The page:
David:  That’s really interesting and related, you mentioned GAC, the Government Advisory Committee, and a recent letter that you had responding to their sort of their Beijing Communiqué, and we don’t have that much time but I thought it was really interesting what you were talking about regarding some of the funding aspects of having something that’s open to the community.  If you could just—we don’t have much time but if you could just sort of talk about that and how important dotMusic could be to the artistic artist community from a monetary perspective in terms of having an open TLD.

Constantine:  I think it’s important that every constituent especially from emerging countries, you know, to have an opportunity to have a dotMusic and be able to do whatever they want to do to serve their music purpose and just have the right to do whatever they want to do.  However, I believe…this is the issue, you could have one that’s closed, just as long as there’s some other alternatives as well.  I mean, there’s some applicants that applied for dotMusic, dotSong, and dotTunes then its all closed.  The repercussions if that gets passed and they’re the final winner for dotMusic, dotSong, dotTunes, then it ensures that no one, no music, for a constituent can ever register a music themed domain name.  I think that’s pretty negative.  Of course, if it’s a brand, for example, Googles branding [.chrome] for example, or Amazon is branding .kindle, that’s better.  That’s okay.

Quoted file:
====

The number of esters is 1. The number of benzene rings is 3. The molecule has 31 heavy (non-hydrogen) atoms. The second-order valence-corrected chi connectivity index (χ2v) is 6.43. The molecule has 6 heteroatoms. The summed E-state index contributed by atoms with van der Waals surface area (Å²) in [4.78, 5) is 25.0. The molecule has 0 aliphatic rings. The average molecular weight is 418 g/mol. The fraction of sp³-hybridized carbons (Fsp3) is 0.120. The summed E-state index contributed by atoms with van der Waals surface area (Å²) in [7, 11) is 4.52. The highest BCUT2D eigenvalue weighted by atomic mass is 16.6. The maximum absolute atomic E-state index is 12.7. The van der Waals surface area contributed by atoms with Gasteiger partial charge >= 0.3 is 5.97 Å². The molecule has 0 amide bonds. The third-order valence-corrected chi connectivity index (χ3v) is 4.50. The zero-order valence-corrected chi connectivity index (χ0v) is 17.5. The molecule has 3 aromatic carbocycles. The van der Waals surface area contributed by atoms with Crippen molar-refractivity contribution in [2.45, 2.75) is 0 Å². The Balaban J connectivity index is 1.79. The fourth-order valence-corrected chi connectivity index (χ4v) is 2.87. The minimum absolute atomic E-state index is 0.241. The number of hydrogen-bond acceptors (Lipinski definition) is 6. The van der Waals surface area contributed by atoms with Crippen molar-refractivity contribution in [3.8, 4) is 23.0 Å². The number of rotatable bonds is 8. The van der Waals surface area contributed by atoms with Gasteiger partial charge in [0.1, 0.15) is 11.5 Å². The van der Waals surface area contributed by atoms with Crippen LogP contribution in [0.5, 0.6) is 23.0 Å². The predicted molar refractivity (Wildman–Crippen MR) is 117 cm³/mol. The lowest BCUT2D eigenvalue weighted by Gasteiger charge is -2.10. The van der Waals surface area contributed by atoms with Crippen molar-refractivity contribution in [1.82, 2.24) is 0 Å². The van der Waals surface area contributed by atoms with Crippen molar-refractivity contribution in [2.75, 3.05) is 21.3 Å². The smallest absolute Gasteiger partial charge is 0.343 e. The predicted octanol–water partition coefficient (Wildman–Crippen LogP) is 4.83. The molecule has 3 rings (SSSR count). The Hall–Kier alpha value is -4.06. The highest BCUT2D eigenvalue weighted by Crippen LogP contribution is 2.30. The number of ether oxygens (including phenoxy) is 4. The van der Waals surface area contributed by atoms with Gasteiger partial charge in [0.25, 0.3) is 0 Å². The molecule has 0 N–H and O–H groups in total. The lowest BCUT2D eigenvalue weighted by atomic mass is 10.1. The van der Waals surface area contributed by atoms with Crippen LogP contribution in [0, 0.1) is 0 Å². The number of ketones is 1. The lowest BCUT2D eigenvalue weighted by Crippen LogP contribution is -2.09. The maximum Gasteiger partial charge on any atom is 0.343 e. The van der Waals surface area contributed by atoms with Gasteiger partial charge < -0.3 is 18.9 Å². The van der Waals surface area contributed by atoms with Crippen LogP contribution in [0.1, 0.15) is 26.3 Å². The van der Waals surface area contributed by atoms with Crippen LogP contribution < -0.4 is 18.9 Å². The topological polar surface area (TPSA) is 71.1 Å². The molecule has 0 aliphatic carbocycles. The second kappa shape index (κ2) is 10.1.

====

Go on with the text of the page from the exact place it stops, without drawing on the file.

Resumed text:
David:  We are going to get cut off in just a second.  Thank you so much for making time.  I could talk to you for a very long time and I hope that we can chat again in the future about dotMusic and the process.  This has been really enlightening and really fun.  I’m sorry we only had a half an hour.

Constantine:  Time passes really quickly that’s for sure.

David:  It does.  It passes really quickly.  But I hope that we can talk again and we’re going to be watching the dotMusic application and would love to chat in the future about what’s going on and how it’s moving.

Constantine:  Sure.  I hope in the end that dotMusic will be governed by the music community under a multi stakeholder governance and not be under one corporate and that’s the best way to do this.  There’s a lot of value attached to that as I indicated earlier.

David:  We really appreciate your time.  It’s very compelling arguments that you make and I think dotMusic certainly seems to loom large right now in terms of the applications and we’ll be watching.  Thank you again for your time.  We look forward to talking to you in the future.

Constantine:  Thanks for having me...